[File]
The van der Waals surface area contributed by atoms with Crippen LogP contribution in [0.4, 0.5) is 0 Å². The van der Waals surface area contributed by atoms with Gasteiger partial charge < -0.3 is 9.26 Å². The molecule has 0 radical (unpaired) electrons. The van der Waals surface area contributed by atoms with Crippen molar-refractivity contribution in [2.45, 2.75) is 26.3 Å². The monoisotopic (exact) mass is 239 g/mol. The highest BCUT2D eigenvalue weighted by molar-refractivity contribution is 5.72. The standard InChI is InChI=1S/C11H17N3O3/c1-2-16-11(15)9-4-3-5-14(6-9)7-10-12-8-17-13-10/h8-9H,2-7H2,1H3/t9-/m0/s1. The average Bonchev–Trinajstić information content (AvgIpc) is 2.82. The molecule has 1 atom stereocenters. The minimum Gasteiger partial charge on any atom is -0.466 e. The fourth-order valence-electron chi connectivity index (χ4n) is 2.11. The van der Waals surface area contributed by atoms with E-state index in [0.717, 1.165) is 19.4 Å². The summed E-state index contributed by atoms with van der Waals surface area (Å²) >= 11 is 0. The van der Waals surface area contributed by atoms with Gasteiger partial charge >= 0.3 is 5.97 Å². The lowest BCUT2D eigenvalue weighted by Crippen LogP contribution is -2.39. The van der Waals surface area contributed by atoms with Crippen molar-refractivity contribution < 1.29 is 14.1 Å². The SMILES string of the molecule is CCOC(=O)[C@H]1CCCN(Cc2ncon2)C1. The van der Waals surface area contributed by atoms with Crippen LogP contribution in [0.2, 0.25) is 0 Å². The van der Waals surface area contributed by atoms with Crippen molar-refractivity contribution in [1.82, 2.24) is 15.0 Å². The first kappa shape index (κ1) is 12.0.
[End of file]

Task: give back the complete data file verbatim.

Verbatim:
The van der Waals surface area contributed by atoms with Crippen LogP contribution in [0.4, 0.5) is 0 Å². The van der Waals surface area contributed by atoms with Gasteiger partial charge < -0.3 is 9.26 Å². The molecule has 0 radical (unpaired) electrons. The van der Waals surface area contributed by atoms with Crippen molar-refractivity contribution in [2.45, 2.75) is 26.3 Å². The monoisotopic (exact) mass is 239 g/mol. The highest BCUT2D eigenvalue weighted by molar-refractivity contribution is 5.72. The standard InChI is InChI=1S/C11H17N3O3/c1-2-16-11(15)9-4-3-5-14(6-9)7-10-12-8-17-13-10/h8-9H,2-7H2,1H3/t9-/m0/s1. The average Bonchev–Trinajstić information content (AvgIpc) is 2.82. The molecule has 1 atom stereocenters. The minimum Gasteiger partial charge on any atom is -0.466 e. The fourth-order valence-electron chi connectivity index (χ4n) is 2.11. The van der Waals surface area contributed by atoms with E-state index in [0.717, 1.165) is 19.4 Å². The summed E-state index contributed by atoms with van der Waals surface area (Å²) >= 11 is 0. The van der Waals surface area contributed by atoms with Gasteiger partial charge >= 0.3 is 5.97 Å². The lowest BCUT2D eigenvalue weighted by Crippen LogP contribution is -2.39. The van der Waals surface area contributed by atoms with Crippen molar-refractivity contribution < 1.29 is 14.1 Å². The SMILES string of the molecule is CCOC(=O)[C@H]1CCCN(Cc2ncon2)C1. The van der Waals surface area contributed by atoms with Crippen LogP contribution in [0.2, 0.25) is 0 Å². The van der Waals surface area contributed by atoms with Crippen molar-refractivity contribution in [1.82, 2.24) is 15.0 Å². The first kappa shape index (κ1) is 12.0.